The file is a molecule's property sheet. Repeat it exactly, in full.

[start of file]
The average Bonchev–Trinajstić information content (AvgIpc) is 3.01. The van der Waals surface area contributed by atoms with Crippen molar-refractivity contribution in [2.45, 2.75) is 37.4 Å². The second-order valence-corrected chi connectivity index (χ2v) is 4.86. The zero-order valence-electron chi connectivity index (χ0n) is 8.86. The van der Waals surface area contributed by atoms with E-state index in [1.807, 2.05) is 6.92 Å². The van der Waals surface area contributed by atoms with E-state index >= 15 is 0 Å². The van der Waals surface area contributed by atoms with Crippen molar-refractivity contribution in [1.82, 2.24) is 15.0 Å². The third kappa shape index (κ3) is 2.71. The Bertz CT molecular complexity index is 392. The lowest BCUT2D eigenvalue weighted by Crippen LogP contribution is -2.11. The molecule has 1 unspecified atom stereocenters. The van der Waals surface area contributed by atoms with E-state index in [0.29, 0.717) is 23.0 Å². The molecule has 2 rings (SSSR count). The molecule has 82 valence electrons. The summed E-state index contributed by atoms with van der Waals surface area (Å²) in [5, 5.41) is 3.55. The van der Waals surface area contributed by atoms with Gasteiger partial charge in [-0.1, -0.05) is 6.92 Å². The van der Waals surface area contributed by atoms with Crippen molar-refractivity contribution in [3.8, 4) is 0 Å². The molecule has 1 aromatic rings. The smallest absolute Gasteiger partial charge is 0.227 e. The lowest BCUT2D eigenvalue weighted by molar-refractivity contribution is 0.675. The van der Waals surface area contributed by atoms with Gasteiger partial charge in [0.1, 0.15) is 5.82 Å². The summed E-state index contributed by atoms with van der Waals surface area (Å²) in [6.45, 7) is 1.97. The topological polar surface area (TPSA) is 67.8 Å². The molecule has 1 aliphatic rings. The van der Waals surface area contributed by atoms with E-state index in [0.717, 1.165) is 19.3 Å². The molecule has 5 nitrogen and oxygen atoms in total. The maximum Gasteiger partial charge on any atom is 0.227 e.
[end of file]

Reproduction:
The average Bonchev–Trinajstić information content (AvgIpc) is 3.01. The van der Waals surface area contributed by atoms with Crippen molar-refractivity contribution in [2.45, 2.75) is 37.4 Å². The second-order valence-corrected chi connectivity index (χ2v) is 4.86. The zero-order valence-electron chi connectivity index (χ0n) is 8.86. The van der Waals surface area contributed by atoms with E-state index in [1.807, 2.05) is 6.92 Å². The van der Waals surface area contributed by atoms with E-state index >= 15 is 0 Å². The van der Waals surface area contributed by atoms with Crippen molar-refractivity contribution in [1.82, 2.24) is 15.0 Å². The third kappa shape index (κ3) is 2.71. The Bertz CT molecular complexity index is 392. The lowest BCUT2D eigenvalue weighted by Crippen LogP contribution is -2.11. The molecule has 1 unspecified atom stereocenters. The van der Waals surface area contributed by atoms with E-state index in [0.29, 0.717) is 23.0 Å². The molecule has 2 rings (SSSR count). The molecule has 82 valence electrons. The summed E-state index contributed by atoms with van der Waals surface area (Å²) in [5, 5.41) is 3.55. The van der Waals surface area contributed by atoms with Gasteiger partial charge in [-0.1, -0.05) is 6.92 Å². The van der Waals surface area contributed by atoms with Crippen molar-refractivity contribution in [3.8, 4) is 0 Å². The molecule has 1 aromatic rings. The smallest absolute Gasteiger partial charge is 0.227 e. The lowest BCUT2D eigenvalue weighted by molar-refractivity contribution is 0.675. The van der Waals surface area contributed by atoms with Gasteiger partial charge in [0.1, 0.15) is 5.82 Å². The summed E-state index contributed by atoms with van der Waals surface area (Å²) in [6.45, 7) is 1.97. The topological polar surface area (TPSA) is 67.8 Å². The molecule has 1 aliphatic rings. The van der Waals surface area contributed by atoms with E-state index in [0.717, 1.165) is 19.3 Å². The molecule has 5 nitrogen and oxygen atoms in total. The maximum Gasteiger partial charge on any atom is 0.227 e.